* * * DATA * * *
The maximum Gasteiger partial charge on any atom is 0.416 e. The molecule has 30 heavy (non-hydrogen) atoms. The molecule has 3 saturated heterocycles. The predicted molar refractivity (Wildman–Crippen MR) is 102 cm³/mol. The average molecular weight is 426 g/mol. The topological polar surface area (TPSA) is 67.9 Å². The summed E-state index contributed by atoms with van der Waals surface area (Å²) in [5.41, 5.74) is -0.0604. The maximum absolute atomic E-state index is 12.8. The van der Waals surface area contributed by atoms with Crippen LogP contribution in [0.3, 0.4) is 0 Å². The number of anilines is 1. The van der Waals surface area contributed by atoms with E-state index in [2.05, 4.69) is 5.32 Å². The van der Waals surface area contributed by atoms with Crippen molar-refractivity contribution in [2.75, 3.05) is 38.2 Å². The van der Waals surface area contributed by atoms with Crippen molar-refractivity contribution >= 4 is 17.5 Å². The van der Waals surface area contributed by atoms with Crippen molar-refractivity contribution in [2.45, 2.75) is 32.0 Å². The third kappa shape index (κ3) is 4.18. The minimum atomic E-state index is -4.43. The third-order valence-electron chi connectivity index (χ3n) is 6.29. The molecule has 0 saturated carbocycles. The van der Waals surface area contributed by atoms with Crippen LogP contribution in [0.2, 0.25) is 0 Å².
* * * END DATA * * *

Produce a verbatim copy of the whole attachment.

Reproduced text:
The maximum Gasteiger partial charge on any atom is 0.416 e. The molecule has 30 heavy (non-hydrogen) atoms. The molecule has 3 saturated heterocycles. The predicted molar refractivity (Wildman–Crippen MR) is 102 cm³/mol. The average molecular weight is 426 g/mol. The topological polar surface area (TPSA) is 67.9 Å². The summed E-state index contributed by atoms with van der Waals surface area (Å²) in [5.41, 5.74) is -0.0604. The maximum absolute atomic E-state index is 12.8. The van der Waals surface area contributed by atoms with Crippen LogP contribution in [0.3, 0.4) is 0 Å². The number of anilines is 1. The van der Waals surface area contributed by atoms with E-state index in [2.05, 4.69) is 5.32 Å². The van der Waals surface area contributed by atoms with Crippen molar-refractivity contribution in [2.75, 3.05) is 38.2 Å². The van der Waals surface area contributed by atoms with Crippen molar-refractivity contribution >= 4 is 17.5 Å². The van der Waals surface area contributed by atoms with Crippen molar-refractivity contribution in [2.45, 2.75) is 32.0 Å². The third kappa shape index (κ3) is 4.18. The minimum atomic E-state index is -4.43. The third-order valence-electron chi connectivity index (χ3n) is 6.29. The molecule has 0 saturated carbocycles. The van der Waals surface area contributed by atoms with Crippen LogP contribution in [0.2, 0.25) is 0 Å².